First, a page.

Let’s start by revealing – to no one’s surprise – that our film director subject Peter Von Kant is a categorically terrible human.
He’s a self-obsessed, hateful human who only sees other people as valuable if they can be a means to his own selfish ends. He mistreats his live-in assistant Karl, and has little regard for anyone else.
So when Karl falls for a beautiful young man, it’s almost shockingly funny at first to see this brute become a model partner to his new playmate. He showers the underprivileged, aspiring actor Amir with gifts, booze and everything he wishes for.
The audience relishes when it becomes clear Amir is hardly enamoured with Von Kant, and the man who used everyone else sees the script flipped. Writer-director François Ozon recreates Rainer Werner Fassbinder’s original film, and does so with absolutely astounding results.
Beloved at the Berlin International Film Festival and a big winner at FilmOut San Diego, this unabashedly queer film was a surprise hit with me at FIN.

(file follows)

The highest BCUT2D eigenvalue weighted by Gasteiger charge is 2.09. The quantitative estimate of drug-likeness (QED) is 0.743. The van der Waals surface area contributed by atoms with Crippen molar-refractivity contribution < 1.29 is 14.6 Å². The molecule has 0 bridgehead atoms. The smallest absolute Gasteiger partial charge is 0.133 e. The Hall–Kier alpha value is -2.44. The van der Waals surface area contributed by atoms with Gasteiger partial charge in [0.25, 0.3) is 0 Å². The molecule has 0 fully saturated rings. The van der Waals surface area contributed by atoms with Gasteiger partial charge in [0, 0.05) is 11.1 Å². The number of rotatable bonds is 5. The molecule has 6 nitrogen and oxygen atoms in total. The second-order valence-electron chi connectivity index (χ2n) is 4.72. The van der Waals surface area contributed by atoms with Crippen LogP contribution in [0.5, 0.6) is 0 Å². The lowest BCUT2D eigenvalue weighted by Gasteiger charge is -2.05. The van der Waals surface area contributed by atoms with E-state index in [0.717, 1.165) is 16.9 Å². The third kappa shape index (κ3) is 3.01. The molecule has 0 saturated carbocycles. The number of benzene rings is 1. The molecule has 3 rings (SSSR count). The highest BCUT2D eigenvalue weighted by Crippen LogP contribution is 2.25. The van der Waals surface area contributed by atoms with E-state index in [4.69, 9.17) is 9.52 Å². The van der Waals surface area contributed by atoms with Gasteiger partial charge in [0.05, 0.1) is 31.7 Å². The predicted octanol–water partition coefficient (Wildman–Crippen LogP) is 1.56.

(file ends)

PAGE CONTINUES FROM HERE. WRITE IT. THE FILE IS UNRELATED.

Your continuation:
A boisterous, venomous performers from Denis Ménochet is the showiest, but I actually found myself lost in the nuance and intrigue of Khalil Ben Gharbia, who plays Amir. Also of note is Stefan Crepon, who plays assistant Karl, and doesn’t speak a word the entire film. The way his facial expressions can tell us everything we need to know is simply astounding.
It’s a superbly-acted, interesting endeavour that will leave you breathless. Its single-setting location – Von Kant’s apartment – also lends itself to the isolation our title character feels at times.
Peter Von Kant isn’t a showy film, but it is one that will make you stop and take notice. It’s another feather in Ozon’s cap, and a beautiful, heartbreaking piece.